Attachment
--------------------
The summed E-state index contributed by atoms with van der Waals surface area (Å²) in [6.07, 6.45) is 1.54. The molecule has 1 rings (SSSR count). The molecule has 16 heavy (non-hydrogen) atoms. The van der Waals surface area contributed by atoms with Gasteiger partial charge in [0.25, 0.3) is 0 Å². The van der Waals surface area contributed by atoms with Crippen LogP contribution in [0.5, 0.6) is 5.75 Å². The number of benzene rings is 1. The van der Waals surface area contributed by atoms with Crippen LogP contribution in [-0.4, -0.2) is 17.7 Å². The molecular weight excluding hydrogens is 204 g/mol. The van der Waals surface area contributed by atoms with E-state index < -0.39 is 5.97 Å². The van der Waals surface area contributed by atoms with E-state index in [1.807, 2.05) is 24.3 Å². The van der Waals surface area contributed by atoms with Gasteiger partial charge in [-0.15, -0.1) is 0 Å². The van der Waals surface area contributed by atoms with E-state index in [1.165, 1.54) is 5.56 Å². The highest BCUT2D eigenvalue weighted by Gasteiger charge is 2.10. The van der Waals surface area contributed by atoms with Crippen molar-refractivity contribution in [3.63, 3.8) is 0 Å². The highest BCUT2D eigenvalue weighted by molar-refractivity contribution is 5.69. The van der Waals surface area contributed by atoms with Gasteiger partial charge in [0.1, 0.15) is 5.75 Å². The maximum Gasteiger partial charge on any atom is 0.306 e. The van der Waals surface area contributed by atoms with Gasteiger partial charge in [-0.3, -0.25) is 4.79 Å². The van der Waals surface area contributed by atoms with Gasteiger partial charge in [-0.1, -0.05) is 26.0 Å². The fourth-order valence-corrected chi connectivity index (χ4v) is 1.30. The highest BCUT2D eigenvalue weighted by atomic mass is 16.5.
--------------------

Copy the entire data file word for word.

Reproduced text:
The summed E-state index contributed by atoms with van der Waals surface area (Å²) in [6.07, 6.45) is 1.54. The molecule has 1 rings (SSSR count). The molecule has 16 heavy (non-hydrogen) atoms. The van der Waals surface area contributed by atoms with Gasteiger partial charge in [0.25, 0.3) is 0 Å². The van der Waals surface area contributed by atoms with Crippen LogP contribution in [0.5, 0.6) is 5.75 Å². The number of benzene rings is 1. The van der Waals surface area contributed by atoms with Crippen LogP contribution in [-0.4, -0.2) is 17.7 Å². The molecular weight excluding hydrogens is 204 g/mol. The van der Waals surface area contributed by atoms with E-state index < -0.39 is 5.97 Å². The van der Waals surface area contributed by atoms with E-state index in [1.807, 2.05) is 24.3 Å². The van der Waals surface area contributed by atoms with Gasteiger partial charge in [-0.15, -0.1) is 0 Å². The van der Waals surface area contributed by atoms with E-state index in [1.165, 1.54) is 5.56 Å². The highest BCUT2D eigenvalue weighted by Gasteiger charge is 2.10. The van der Waals surface area contributed by atoms with Crippen molar-refractivity contribution in [3.63, 3.8) is 0 Å². The highest BCUT2D eigenvalue weighted by molar-refractivity contribution is 5.69. The van der Waals surface area contributed by atoms with Gasteiger partial charge in [0.1, 0.15) is 5.75 Å². The maximum Gasteiger partial charge on any atom is 0.306 e. The van der Waals surface area contributed by atoms with Gasteiger partial charge in [-0.3, -0.25) is 4.79 Å². The van der Waals surface area contributed by atoms with Gasteiger partial charge in [-0.1, -0.05) is 26.0 Å². The fourth-order valence-corrected chi connectivity index (χ4v) is 1.30. The highest BCUT2D eigenvalue weighted by atomic mass is 16.5.